The Punisher is a famous character in the Marvel Universe known for being unforgiving, intimidating and relentless. He battles against criminals and scumbags that terrorize innocent folks.
This program is named after the Punisher, due to the nature of the workout and the similarities it has to him. In short, this is a very relentless workout.
This workout is known as the Punisher Workout. The unlucky enemies of this punishing program are body fat, self-doubt, and a lack of mental toughness. They will be afterthoughts after implementing the Punisher Workout consistently.
This workout will punish you. This workout will inflict maximum mental and physical stress upon you. This workout will also put fear into you. But most importantly, this workout will force to you to make progress because there are many different training schemes that can be applied to this workout.
If you can overcome, make progress, and finish this workout consistently then you will be rewarded with a better body and a much stronger mind. I personally believe (and know for a solid fact) that training is so much more than just developing a flat stomach, rounder glutes or building bigger arms. Having cosmetic goals like these are great and are likely the reason you started training.
But when you routinely train in a fashion that is focused on beating goals and accepting challenges, you are forced to build mental toughness, character and moxy.
Be aware that regardless of what you may see on social media about people supposedly training hard and going “beast mode”, or any other bombastic claim regarding the intensity of their training, the truth is that the vast majority of these trainees have no idea what hard training truly is. When you are uninitiated into the gains game you may think because you are sweating, you are going hard. You can sweat while driving in an old car with no air conditioning in the summer. Does this mean you are going hard and building a better body? NO.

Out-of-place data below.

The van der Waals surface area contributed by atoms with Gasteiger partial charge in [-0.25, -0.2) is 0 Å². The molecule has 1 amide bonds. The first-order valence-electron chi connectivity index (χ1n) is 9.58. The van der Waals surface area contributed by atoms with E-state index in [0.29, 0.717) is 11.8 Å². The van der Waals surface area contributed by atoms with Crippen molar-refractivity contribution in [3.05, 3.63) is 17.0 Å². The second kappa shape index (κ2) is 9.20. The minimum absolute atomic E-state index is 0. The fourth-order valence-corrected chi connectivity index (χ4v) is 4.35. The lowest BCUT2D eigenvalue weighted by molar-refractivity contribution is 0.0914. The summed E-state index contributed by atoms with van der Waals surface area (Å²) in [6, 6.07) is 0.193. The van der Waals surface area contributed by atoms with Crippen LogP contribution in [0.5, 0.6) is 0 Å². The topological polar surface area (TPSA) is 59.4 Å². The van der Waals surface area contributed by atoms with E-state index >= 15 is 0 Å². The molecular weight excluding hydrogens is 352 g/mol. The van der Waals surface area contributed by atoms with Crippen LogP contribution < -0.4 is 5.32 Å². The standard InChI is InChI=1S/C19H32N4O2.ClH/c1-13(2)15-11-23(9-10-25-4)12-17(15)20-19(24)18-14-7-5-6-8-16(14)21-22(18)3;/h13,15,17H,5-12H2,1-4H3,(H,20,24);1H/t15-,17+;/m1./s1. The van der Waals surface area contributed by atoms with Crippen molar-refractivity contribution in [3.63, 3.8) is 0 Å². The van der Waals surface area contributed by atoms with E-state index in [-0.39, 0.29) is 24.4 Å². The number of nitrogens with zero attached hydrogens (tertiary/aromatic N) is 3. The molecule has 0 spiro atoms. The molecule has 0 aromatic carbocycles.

The pain you will feel from the Punisher workout will be written all over your face. Be warned...this workout is truly relentless.
When you are uninitiated into the gains game you may think that because you see someone who appears very muscular and fit that they earned it through hard work. But have you ever seen them train?
If you've seen these lifters train, have you noticed a lack of big moves and intensity during their sessions? What about the lack of progression with the measurables (sets/reps/load/rest)? How about the total absence of tough conditioning moves like sprints and weighted burpees?
When you see someone who has the look of Adonis but who has lame or inconsistent work habits, you can be assured that this person has had help from certain tonics, questionable supplements, or surgical procedures to attain a certain look. Terry Tonics may look like Tarzan but I assure you he plays like Jane. Typically a trainee's physique should be comparable to his/her work input (training/nutrition/rest).
Hard work develops a hard body. Sloth work develops a sloth body.
The wise rapper Jadakiss recently said that social media has given cowards and charlatans an outlet for their deceptions. Despite this, the rules of the game remain unchanged. You must work hard to earn not only your physique, but also your character.
In today’s world you can buy a body. However, you can't buy character. It is not for sale. Character cannot be gained by taking shortcuts.
The Punisher Workout fits the mold of programs that cannot be faked. It is hard but rewarding. You will build toughness. This is a programmable workout that can used with multiple set/rep/rest schemes to make it a supremely challenging and rewarding scheme.
What is The Punisher Workout?
I first introduced the Punisher at my audition for the Men’s Health Next Top Trainer competition, held on March, 2014. At that time I called it the Full Body Blast. The lunges, rows, and push-ups were all a part of the series but the burpees and sprint were not.